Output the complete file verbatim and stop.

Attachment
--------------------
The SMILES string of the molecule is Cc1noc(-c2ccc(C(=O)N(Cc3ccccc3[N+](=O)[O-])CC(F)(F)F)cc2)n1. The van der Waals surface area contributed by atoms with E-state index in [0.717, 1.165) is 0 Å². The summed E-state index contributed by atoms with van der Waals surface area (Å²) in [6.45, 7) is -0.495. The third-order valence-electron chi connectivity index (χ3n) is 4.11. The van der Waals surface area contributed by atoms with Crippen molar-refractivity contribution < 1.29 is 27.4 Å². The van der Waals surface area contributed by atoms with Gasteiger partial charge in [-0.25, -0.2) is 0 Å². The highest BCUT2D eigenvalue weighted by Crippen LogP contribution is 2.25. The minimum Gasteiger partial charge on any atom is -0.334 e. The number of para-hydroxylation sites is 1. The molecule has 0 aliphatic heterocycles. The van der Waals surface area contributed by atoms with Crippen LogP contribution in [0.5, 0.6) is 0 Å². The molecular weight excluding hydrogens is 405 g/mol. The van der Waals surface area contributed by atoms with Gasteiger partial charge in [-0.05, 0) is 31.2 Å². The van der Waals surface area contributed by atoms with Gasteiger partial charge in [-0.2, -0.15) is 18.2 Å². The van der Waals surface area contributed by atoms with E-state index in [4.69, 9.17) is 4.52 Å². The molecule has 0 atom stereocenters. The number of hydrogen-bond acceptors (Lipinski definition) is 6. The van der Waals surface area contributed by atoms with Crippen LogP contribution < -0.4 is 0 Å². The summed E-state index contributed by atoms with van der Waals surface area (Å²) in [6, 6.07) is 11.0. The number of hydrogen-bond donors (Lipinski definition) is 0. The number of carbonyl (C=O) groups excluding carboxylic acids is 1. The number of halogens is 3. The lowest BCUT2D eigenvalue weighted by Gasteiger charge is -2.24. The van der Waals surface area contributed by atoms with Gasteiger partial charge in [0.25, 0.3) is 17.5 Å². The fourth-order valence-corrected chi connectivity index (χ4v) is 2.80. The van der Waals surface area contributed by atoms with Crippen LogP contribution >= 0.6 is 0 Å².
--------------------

The SMILES string of the molecule is Cc1noc(-c2ccc(C(=O)N(Cc3ccccc3[N+](=O)[O-])CC(F)(F)F)cc2)n1. The van der Waals surface area contributed by atoms with E-state index in [0.717, 1.165) is 0 Å². The summed E-state index contributed by atoms with van der Waals surface area (Å²) in [6.45, 7) is -0.495. The third-order valence-electron chi connectivity index (χ3n) is 4.11. The van der Waals surface area contributed by atoms with Crippen molar-refractivity contribution < 1.29 is 27.4 Å². The van der Waals surface area contributed by atoms with Gasteiger partial charge in [-0.25, -0.2) is 0 Å². The highest BCUT2D eigenvalue weighted by Crippen LogP contribution is 2.25. The minimum Gasteiger partial charge on any atom is -0.334 e. The number of para-hydroxylation sites is 1. The molecule has 0 aliphatic heterocycles. The van der Waals surface area contributed by atoms with Crippen LogP contribution in [0.5, 0.6) is 0 Å². The molecular weight excluding hydrogens is 405 g/mol. The van der Waals surface area contributed by atoms with Gasteiger partial charge in [-0.05, 0) is 31.2 Å². The van der Waals surface area contributed by atoms with Gasteiger partial charge in [-0.2, -0.15) is 18.2 Å². The van der Waals surface area contributed by atoms with E-state index in [4.69, 9.17) is 4.52 Å². The molecule has 0 atom stereocenters. The number of hydrogen-bond acceptors (Lipinski definition) is 6. The van der Waals surface area contributed by atoms with Crippen LogP contribution < -0.4 is 0 Å². The summed E-state index contributed by atoms with van der Waals surface area (Å²) in [6, 6.07) is 11.0. The number of hydrogen-bond donors (Lipinski definition) is 0. The number of carbonyl (C=O) groups excluding carboxylic acids is 1. The number of halogens is 3. The lowest BCUT2D eigenvalue weighted by Gasteiger charge is -2.24. The van der Waals surface area contributed by atoms with Gasteiger partial charge in [0.25, 0.3) is 17.5 Å². The fourth-order valence-corrected chi connectivity index (χ4v) is 2.80. The van der Waals surface area contributed by atoms with Crippen LogP contribution >= 0.6 is 0 Å².